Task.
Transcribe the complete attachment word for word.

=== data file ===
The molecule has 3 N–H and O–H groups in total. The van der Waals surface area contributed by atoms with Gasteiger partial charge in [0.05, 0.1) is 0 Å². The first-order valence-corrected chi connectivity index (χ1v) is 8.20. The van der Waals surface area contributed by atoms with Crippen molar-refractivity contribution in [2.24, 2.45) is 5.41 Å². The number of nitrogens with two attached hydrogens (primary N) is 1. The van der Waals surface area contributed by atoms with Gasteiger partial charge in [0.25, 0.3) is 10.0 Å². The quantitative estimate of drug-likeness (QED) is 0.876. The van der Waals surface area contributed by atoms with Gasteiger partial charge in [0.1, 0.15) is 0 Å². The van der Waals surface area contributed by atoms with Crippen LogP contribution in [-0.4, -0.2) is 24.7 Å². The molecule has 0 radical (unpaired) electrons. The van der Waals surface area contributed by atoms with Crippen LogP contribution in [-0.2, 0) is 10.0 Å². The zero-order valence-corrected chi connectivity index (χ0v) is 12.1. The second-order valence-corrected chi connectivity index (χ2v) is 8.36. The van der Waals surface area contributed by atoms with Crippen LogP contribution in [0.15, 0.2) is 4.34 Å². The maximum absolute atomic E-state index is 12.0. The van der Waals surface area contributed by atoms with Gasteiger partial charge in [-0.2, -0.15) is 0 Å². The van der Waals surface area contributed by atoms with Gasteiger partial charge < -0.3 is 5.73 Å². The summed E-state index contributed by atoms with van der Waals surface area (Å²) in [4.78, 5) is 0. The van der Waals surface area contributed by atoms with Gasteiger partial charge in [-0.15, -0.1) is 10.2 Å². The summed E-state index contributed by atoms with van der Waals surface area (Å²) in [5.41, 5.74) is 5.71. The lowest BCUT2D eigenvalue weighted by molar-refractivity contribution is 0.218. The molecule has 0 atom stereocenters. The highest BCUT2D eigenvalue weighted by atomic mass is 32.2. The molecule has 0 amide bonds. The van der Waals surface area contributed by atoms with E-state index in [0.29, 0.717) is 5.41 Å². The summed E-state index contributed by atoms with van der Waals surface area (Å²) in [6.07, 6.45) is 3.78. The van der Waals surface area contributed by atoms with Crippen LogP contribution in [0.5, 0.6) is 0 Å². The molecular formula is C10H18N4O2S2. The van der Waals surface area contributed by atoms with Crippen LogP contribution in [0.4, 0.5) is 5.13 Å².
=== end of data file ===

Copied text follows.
The molecule has 3 N–H and O–H groups in total. The van der Waals surface area contributed by atoms with Gasteiger partial charge in [0.05, 0.1) is 0 Å². The first-order valence-corrected chi connectivity index (χ1v) is 8.20. The van der Waals surface area contributed by atoms with Crippen molar-refractivity contribution in [2.24, 2.45) is 5.41 Å². The number of nitrogens with two attached hydrogens (primary N) is 1. The van der Waals surface area contributed by atoms with Gasteiger partial charge in [0.25, 0.3) is 10.0 Å². The quantitative estimate of drug-likeness (QED) is 0.876. The van der Waals surface area contributed by atoms with Gasteiger partial charge in [0.1, 0.15) is 0 Å². The van der Waals surface area contributed by atoms with Crippen LogP contribution in [-0.4, -0.2) is 24.7 Å². The molecule has 0 radical (unpaired) electrons. The van der Waals surface area contributed by atoms with Crippen LogP contribution in [-0.2, 0) is 10.0 Å². The zero-order valence-corrected chi connectivity index (χ0v) is 12.1. The second-order valence-corrected chi connectivity index (χ2v) is 8.36. The van der Waals surface area contributed by atoms with Crippen LogP contribution in [0.15, 0.2) is 4.34 Å². The maximum absolute atomic E-state index is 12.0. The van der Waals surface area contributed by atoms with Gasteiger partial charge in [-0.2, -0.15) is 0 Å². The van der Waals surface area contributed by atoms with Gasteiger partial charge < -0.3 is 5.73 Å². The summed E-state index contributed by atoms with van der Waals surface area (Å²) in [4.78, 5) is 0. The van der Waals surface area contributed by atoms with Gasteiger partial charge in [-0.15, -0.1) is 10.2 Å². The summed E-state index contributed by atoms with van der Waals surface area (Å²) in [5.41, 5.74) is 5.71. The lowest BCUT2D eigenvalue weighted by molar-refractivity contribution is 0.218. The molecule has 0 atom stereocenters. The highest BCUT2D eigenvalue weighted by atomic mass is 32.2. The molecule has 0 amide bonds. The van der Waals surface area contributed by atoms with E-state index in [0.29, 0.717) is 5.41 Å². The summed E-state index contributed by atoms with van der Waals surface area (Å²) in [6.07, 6.45) is 3.78. The van der Waals surface area contributed by atoms with Crippen LogP contribution in [0.5, 0.6) is 0 Å². The molecular formula is C10H18N4O2S2. The van der Waals surface area contributed by atoms with Crippen LogP contribution in [0.4, 0.5) is 5.13 Å².